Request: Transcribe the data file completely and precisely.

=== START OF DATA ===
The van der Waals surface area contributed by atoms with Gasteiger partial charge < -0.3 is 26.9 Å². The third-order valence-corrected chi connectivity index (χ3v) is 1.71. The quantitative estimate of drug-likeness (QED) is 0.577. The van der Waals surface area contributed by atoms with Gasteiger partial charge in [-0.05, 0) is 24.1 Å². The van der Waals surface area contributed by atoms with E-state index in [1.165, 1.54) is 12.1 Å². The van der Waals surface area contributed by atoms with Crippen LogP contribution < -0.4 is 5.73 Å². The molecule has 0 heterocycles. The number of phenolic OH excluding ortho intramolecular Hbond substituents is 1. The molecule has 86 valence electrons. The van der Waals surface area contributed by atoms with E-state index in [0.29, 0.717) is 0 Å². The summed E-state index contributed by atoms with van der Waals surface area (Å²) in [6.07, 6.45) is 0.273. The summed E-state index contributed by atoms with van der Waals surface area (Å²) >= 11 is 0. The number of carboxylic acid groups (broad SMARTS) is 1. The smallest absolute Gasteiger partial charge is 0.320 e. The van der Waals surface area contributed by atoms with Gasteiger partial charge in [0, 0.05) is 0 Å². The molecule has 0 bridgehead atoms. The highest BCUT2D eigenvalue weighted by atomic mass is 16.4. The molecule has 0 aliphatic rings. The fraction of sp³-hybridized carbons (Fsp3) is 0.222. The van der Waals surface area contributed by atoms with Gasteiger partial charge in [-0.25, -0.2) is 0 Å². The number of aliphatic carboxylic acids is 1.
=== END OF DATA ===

The van der Waals surface area contributed by atoms with Gasteiger partial charge < -0.3 is 26.9 Å². The third-order valence-corrected chi connectivity index (χ3v) is 1.71. The quantitative estimate of drug-likeness (QED) is 0.577. The van der Waals surface area contributed by atoms with Gasteiger partial charge in [-0.05, 0) is 24.1 Å². The van der Waals surface area contributed by atoms with E-state index in [1.165, 1.54) is 12.1 Å². The van der Waals surface area contributed by atoms with Crippen LogP contribution < -0.4 is 5.73 Å². The molecule has 0 heterocycles. The number of phenolic OH excluding ortho intramolecular Hbond substituents is 1. The molecule has 86 valence electrons. The van der Waals surface area contributed by atoms with E-state index in [0.29, 0.717) is 0 Å². The summed E-state index contributed by atoms with van der Waals surface area (Å²) in [6.07, 6.45) is 0.273. The summed E-state index contributed by atoms with van der Waals surface area (Å²) >= 11 is 0. The number of carboxylic acid groups (broad SMARTS) is 1. The smallest absolute Gasteiger partial charge is 0.320 e. The van der Waals surface area contributed by atoms with Gasteiger partial charge in [0, 0.05) is 0 Å². The molecule has 0 bridgehead atoms. The highest BCUT2D eigenvalue weighted by atomic mass is 16.4. The molecule has 0 aliphatic rings. The fraction of sp³-hybridized carbons (Fsp3) is 0.222. The van der Waals surface area contributed by atoms with Gasteiger partial charge in [-0.25, -0.2) is 0 Å². The number of aliphatic carboxylic acids is 1.